A controversial film on the subject of antisemitism produced by an Iranian company was removed from the Cannes Film Festival schedule because it breached the event's guidelines.
The film, called "The Anti-Semite" was due to be screened at the annual cinema festival, but organisers pulled it from the programme.
Shot in nine days by Dieudonné, a French comedian and far-left activist known for his inflammatory statements and stunts about Jews and Israelis, the film features scenes with Holocaust denier Robert Faurisson.
A report issued by the Anti-Defamation league noted that Dieudonné, who has been prosecuted for racist and antisemitic performances and remarks, "is known for his performances which routinely include Holocaust denial, praise for Adolf Hitler, Nazi salutes, slurs against the Talmud and other antisemitic language".
According to AFP, the film features scenes mocking the Auschwitz concentration camp, and shows the comic in Nazi fancy-dress. It was produced by the Iranian Documentary and Experimental Film Centre.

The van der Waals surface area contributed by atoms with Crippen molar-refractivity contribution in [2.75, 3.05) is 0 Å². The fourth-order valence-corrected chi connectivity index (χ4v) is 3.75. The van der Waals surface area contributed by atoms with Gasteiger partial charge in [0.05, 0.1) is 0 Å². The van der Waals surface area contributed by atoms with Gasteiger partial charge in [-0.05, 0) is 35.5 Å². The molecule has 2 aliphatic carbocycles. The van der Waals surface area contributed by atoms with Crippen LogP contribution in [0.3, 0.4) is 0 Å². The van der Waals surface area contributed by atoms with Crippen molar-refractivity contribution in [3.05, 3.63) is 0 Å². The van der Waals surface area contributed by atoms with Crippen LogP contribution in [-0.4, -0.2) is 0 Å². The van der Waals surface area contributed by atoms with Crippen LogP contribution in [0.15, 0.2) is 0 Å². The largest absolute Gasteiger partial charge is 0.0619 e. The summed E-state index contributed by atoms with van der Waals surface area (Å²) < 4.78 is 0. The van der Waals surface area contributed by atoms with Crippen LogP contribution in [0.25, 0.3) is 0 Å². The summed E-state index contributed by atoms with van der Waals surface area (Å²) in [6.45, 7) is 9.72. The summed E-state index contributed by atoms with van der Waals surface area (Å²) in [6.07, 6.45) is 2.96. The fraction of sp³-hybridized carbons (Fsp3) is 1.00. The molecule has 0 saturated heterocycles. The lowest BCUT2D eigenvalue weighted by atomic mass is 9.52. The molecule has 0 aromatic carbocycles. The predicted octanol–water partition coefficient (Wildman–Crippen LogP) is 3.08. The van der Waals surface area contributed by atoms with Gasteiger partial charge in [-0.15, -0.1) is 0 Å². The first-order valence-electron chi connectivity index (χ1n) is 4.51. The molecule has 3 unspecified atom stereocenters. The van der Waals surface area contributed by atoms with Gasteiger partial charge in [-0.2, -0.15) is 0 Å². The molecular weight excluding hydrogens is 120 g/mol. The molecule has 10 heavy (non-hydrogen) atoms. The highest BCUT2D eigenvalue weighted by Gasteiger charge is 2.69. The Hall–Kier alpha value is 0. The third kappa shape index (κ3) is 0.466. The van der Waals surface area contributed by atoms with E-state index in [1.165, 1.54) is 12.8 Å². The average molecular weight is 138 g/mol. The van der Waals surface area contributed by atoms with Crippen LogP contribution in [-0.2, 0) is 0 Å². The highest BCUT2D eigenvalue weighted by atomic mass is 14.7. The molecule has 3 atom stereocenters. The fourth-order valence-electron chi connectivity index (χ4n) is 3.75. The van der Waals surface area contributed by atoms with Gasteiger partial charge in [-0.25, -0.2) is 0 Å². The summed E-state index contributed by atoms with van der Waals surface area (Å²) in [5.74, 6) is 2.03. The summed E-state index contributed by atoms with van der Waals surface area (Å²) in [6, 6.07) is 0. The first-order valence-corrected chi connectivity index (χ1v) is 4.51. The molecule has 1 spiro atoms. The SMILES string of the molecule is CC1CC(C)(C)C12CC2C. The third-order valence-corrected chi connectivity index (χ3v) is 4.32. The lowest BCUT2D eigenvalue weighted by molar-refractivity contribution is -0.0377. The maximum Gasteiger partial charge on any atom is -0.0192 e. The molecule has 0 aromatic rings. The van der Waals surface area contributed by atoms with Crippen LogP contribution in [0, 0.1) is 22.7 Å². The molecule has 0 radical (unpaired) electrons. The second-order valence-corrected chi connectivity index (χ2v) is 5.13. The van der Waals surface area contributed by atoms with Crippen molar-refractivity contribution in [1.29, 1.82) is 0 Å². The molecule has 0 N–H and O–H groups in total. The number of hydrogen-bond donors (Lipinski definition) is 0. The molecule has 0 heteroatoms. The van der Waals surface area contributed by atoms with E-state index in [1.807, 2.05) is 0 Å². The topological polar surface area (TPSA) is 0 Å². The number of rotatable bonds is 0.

Explaining the ban, Cannes Film Market executive director Jerome Paillard said: "Our general conditions ban the presence of all films threatening public order or religious convictions, as well as pornographic films or those inciting violence."
Cannes is no stranger to controversy over artistic reactions to the Holocaust. At the 2011 festival, Lars von Trier made headlines with a string of remarks about him being a Nazi who understood and even sympathised with Hitler.